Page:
But once again there is a dark bit of history here too:
Snopes.com notes that one of the first to claim that Christmas was under siege was the notorious racist and anti-Semite Henry Ford. “Last Christmas most people had a hard time finding Christmas cards that indicated in any way that Christmas commemorated Someone’s Birth,” the automaker complained in 1921, going on to blame “Jewish opposition to Christmas, Easter and certain patriotic songs.”
Ford would go on to distribute free copies of The Protocols of the Elders of Zion everywhere and anywhere – the Jews were well on their way to taking over the world and they must be stopped – but then it was the communists:
During the McCarthy era of the 1950s, the far-right John Birch Society picked up the theme with a pamphlet called “There Goes Christmas?!” It warned that “one of the techniques now being applied by the Reds to weaken the pillar of religion in our country is the drive to take Christ out of Christmas – to denude the event of its religious meaning. … What they now want to put over on the American people is simply this: Department stores throughout the country are to utilize UN symbols and emblems as Christmas decorations.”
Boot finds that curious, but one thing leads to another:
I’m not aware of any department stores displaying United Nations rather than Christmas symbols, but that hasn’t stopped this enduring trope on the right. Snopes attributes the modern war on Christmas coinage to Peter Brimelow, the founder of Vdare, a noxious website described as “racist, anti-immigrant” by the Anti-Defamation League. In a 2000 post, Brimelow called “the War Against Christmas part of the struggle to abolish America.”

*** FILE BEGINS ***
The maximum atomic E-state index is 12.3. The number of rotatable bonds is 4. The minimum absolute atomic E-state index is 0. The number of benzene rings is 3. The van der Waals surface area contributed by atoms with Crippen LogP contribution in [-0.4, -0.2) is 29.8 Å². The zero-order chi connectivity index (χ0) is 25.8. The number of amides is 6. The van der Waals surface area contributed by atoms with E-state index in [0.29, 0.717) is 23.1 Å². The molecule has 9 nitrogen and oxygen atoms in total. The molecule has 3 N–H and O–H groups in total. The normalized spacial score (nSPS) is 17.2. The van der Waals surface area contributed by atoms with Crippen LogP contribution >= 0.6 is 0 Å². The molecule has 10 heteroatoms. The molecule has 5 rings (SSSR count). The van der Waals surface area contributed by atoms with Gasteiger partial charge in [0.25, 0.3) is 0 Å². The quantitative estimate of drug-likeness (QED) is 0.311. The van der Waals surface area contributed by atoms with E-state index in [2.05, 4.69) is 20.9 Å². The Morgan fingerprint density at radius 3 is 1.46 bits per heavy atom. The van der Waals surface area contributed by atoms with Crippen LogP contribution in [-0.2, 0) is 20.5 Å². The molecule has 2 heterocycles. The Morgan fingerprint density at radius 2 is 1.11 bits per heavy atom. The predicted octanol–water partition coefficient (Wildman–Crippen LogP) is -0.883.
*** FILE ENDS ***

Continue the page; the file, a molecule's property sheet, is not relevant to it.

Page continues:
Bill O’Reilly, the now-disgraced Fox News anchor, took up the cry in 2004, claiming that Christmas was “under siege.” He attributed this to an “anti-Christian” blitz by “secular progressives” intent on foisting “gay marriage, partial birth abortion, euthanasia, legalized drugs, income redistribution through taxation, and many other progressive visions” on innocent, God-fearing Americans. The following year, O’Reilly’s colleague John Gibson published a book called “The War on Christmas: How the Liberal Plot to Ban the Sacred Christian Holiday is Worse Than You Thought.”
It did not take long for Trump – Fox News’s most faithful and credulous viewer – to join the “War on Christmas” as a full-throated combatant. By doing so, he gets to portray himself as a champion of white Christian America against insidious “Others” who, his followers fear, will destroy the country they know and love.